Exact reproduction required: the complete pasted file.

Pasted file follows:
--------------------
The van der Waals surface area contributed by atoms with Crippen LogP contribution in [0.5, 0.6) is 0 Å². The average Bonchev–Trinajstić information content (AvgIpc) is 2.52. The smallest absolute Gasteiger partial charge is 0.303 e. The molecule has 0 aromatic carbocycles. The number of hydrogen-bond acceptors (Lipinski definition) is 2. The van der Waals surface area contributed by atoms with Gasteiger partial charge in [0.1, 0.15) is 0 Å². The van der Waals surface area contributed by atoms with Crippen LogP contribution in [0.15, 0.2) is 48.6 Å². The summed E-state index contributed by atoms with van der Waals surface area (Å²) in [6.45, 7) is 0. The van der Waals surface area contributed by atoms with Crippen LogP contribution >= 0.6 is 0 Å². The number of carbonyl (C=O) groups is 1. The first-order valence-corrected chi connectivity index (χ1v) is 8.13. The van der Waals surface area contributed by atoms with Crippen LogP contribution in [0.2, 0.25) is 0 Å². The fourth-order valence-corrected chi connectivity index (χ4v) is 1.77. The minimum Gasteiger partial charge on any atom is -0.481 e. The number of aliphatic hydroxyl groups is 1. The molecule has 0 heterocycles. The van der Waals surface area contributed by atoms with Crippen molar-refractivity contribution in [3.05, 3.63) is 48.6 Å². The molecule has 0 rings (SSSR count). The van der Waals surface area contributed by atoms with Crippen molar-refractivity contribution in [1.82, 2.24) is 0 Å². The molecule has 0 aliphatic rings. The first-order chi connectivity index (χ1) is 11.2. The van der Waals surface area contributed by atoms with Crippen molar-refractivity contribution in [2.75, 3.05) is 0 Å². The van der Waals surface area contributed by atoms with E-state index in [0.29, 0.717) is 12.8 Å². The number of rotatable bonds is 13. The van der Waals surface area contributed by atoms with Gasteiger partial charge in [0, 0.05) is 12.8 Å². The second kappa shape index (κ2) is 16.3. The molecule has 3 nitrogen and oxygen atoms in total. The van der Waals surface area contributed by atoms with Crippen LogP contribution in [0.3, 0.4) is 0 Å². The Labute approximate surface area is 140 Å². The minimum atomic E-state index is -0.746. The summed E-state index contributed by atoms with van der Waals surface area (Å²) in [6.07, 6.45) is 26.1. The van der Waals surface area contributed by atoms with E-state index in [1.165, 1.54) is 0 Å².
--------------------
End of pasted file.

The van der Waals surface area contributed by atoms with Crippen LogP contribution in [0.5, 0.6) is 0 Å². The average Bonchev–Trinajstić information content (AvgIpc) is 2.52. The smallest absolute Gasteiger partial charge is 0.303 e. The molecule has 0 aromatic carbocycles. The number of hydrogen-bond acceptors (Lipinski definition) is 2. The van der Waals surface area contributed by atoms with Gasteiger partial charge in [0.1, 0.15) is 0 Å². The van der Waals surface area contributed by atoms with Crippen LogP contribution in [0.15, 0.2) is 48.6 Å². The summed E-state index contributed by atoms with van der Waals surface area (Å²) in [6.45, 7) is 0. The van der Waals surface area contributed by atoms with Crippen LogP contribution >= 0.6 is 0 Å². The number of carbonyl (C=O) groups is 1. The first-order valence-corrected chi connectivity index (χ1v) is 8.13. The van der Waals surface area contributed by atoms with Crippen LogP contribution in [0.2, 0.25) is 0 Å². The fourth-order valence-corrected chi connectivity index (χ4v) is 1.77. The minimum Gasteiger partial charge on any atom is -0.481 e. The number of aliphatic hydroxyl groups is 1. The molecule has 0 heterocycles. The van der Waals surface area contributed by atoms with Crippen molar-refractivity contribution in [3.05, 3.63) is 48.6 Å². The molecule has 0 rings (SSSR count). The van der Waals surface area contributed by atoms with Crippen molar-refractivity contribution in [1.82, 2.24) is 0 Å². The molecule has 0 aliphatic rings. The first-order chi connectivity index (χ1) is 11.2. The van der Waals surface area contributed by atoms with Crippen molar-refractivity contribution in [2.75, 3.05) is 0 Å². The van der Waals surface area contributed by atoms with E-state index in [0.29, 0.717) is 12.8 Å². The number of rotatable bonds is 13. The van der Waals surface area contributed by atoms with Gasteiger partial charge in [0, 0.05) is 12.8 Å². The second kappa shape index (κ2) is 16.3. The molecule has 3 nitrogen and oxygen atoms in total. The van der Waals surface area contributed by atoms with Crippen LogP contribution in [0.3, 0.4) is 0 Å². The Labute approximate surface area is 140 Å². The minimum atomic E-state index is -0.746. The summed E-state index contributed by atoms with van der Waals surface area (Å²) in [6.07, 6.45) is 26.1. The van der Waals surface area contributed by atoms with E-state index in [1.165, 1.54) is 0 Å².